The Greatest Rematch You Didn’t See

Claressa Shields & Savannah Marshall elevate women’s boxing. Photo by Tom Jenkins/The Observer.

Imagine you’re eleven years old and live in one of the worst neighborhoods in the country. Gun violence surrounds you. Father in prison, mother with substance abuse problems, kids at school throw your homework in the trash. Even the tap water is poisoned. You learn to stick up for yourself; you learn to fight back. Then, you find out you can fight in a gym–hallelujah! Except that you’re a girl.

Fast forward six years, and the gym has let you, Claressa Shields from Flint, Michigan, hang around and learn some things. No longer a punk little kid, you’ve been fighting with the gloves on, boxing for six years. In some sports, you’d be called a prodigy, but this sport isn’t for girls, isn’t for ladies, so you get no respect.

Shields as an adolescent lived with her trainer, Jason Crutchfield, and credits him and her grandmother for teaching her not to accept restrictions. Photo from Zackary Canepari.

You have won your first 25 matches. The one place you can gain respect–the biggest international tournament on earth–is finally allowing women in to box. The 2012 Olympics is coming, and you can qualify, if you just defeat one more person. She’s older; she’s taller; she’s also never lost. She’s English. Her name is Savannah Marshall. And she beats you.

Continue reading “The Greatest Rematch You Didn’t See”

Medal Counts & Manifest Destiny

The first U.S. Olympic team—a ragtag group of fourteen men, mostly Ivey Leaguers, with little support from the country—stood at the top of the podium for an amazing eleven events at the inaugural modern Games in 1896. Their unexpected triumphs caused a swell of national pride and paved the way for generations of U.S. Olympians.

Jacket copy from Igniting the Flame: America’s First Olymic Team

America has always positioned itself as the underdog, even at the Olympics, even when it earns medals by the fistful. Why is that? What is it about our national psyche that caused our athletic leaders to ask the International Olympic Committee in 1908 to establish a “point system,” so we can tell who wins?

Want to find out? Join me in a class this August...

The very first TEAM USA, 1896, Athens.

American Olympic athletes have dazzled the world, starting with the very first games in Athens, 1896. But their performances have always had a subtext. It might be validating capitalism, promoting democracy, or even confirming American exceptionalism. We will explore these subtexts, the history behind the history, starting with how an upstart nation sought a foothold with Europeans in the sporting world and to prove itself as a world power.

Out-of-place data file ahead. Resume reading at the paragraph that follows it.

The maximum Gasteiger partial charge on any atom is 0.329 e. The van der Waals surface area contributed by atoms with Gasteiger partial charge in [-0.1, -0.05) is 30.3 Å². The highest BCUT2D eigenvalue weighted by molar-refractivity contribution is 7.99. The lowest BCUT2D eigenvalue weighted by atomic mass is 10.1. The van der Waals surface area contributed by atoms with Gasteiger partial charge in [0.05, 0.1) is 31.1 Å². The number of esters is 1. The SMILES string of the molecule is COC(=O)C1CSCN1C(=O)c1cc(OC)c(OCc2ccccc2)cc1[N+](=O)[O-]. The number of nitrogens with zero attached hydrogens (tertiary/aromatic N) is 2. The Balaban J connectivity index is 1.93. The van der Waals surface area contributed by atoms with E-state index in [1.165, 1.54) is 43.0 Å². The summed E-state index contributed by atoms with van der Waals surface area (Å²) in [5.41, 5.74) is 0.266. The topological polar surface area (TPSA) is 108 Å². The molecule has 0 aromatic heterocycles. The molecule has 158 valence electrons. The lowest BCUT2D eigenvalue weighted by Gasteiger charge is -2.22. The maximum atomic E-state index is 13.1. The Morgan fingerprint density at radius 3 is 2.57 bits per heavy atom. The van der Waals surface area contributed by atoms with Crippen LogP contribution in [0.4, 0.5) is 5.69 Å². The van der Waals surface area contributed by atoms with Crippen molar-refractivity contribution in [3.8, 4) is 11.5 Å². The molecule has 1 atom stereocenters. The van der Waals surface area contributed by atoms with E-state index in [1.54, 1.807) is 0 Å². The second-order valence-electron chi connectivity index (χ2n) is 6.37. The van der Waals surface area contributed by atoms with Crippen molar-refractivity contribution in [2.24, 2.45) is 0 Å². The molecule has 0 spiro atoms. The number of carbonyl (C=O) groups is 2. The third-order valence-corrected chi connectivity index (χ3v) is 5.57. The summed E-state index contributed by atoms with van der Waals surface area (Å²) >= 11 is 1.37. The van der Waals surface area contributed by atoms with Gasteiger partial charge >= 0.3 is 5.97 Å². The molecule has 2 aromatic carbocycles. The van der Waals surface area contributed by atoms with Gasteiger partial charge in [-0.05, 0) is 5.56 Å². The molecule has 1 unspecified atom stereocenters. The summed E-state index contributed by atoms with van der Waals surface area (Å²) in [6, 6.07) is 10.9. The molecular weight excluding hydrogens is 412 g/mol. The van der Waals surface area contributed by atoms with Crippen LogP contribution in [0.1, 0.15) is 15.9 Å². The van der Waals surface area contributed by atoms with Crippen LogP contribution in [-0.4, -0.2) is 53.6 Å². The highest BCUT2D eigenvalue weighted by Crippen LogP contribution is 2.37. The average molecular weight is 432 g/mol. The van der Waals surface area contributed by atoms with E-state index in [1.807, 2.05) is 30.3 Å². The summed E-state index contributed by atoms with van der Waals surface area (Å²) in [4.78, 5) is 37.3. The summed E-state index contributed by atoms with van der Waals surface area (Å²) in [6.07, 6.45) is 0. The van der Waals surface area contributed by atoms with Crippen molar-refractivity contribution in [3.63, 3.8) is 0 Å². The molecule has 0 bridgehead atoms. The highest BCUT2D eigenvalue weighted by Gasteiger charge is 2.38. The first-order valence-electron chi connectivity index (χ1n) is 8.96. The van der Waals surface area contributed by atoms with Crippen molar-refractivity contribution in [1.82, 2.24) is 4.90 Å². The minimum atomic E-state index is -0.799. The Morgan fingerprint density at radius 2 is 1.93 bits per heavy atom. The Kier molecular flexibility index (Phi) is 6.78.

Medal Counts & Manifest Destiny:
Team USA at the Olympics

I’ll be teaching this end-of-summer class, Thursday afternoons in August, online through OLLI at Cal State East Bay.

OLLI ( stands for the Osher Lifelong Learning Institute. That’s shorthand for no papers, no exams, no homework. All the interesting bits of your favorite history class, without the outside work that causes all the stress.

OLLI classes are discounted for seniors, but this program allows all ages to participate. And because it’s online, you don’t have to live in northern California.

If you’re interested, or if you know someone who might be interested, check out the link to sign up for the class here.

And here’s a PDF you can download that will tell you more:

Hope to see you there! But don’t delay–the class may only be available for sign-up for a few more weeks.

Zeus is waiting!

Statue of Zeus at Olympia, one of the original ancient wonders.

Happy Birthday Title IX! Keep on Fighting.

Donna deVarona, who had no college swim programs to attend after the Olympics.

They learned the hard way that even groundbreaking civil rights laws are not self-executing.

Kelly Belanger. Invisible Seasons

Considering that an earthquake of legislation was enacted on June 23, 1972, you wouldn’t know it by looking at the newspaper archives. Title IX isn’t mentioned in the NY Times story on June 24, which references Nixon signing the “School Aid Bill.” The president’s major gripe about the bill is the lack of restriction on school busing. A tiny note towards the bottom mentions that colleges would lose funding if they discriminated against women in admission policies.

Front page of the NYT when Title IX is signed; most of the discussion about the Higher Education bill is about busing.
Title IX, almost a footnote at the time. Photo from

On that day, Kissinger was in talks with “Peking.” The Hurricane Agnes flood was devastating Pennsylvania. The president held a press conference on Domestic Matters, whose first question was about what the administration knew about the break-in at the Democratic Headquarters the previous week. Nixon said, “I know nothing.”

Looking back now, you’d think there was a switch flipped somehow (by Nixon) and voila! Megan Rapinoe and the WNBA burst like fireworks on to the scene. But that’s misleading. Title IX was a slow burn. People at the time didn’t see the fire kindled and, when they did, tried various endeavors to stamp it out. Those pushing for it were political animals, jockeying for position. No one thought about women playing sports. Some of the best ideas come as unintended consequences.

Continue reading “Happy Birthday Title IX! Keep on Fighting.”
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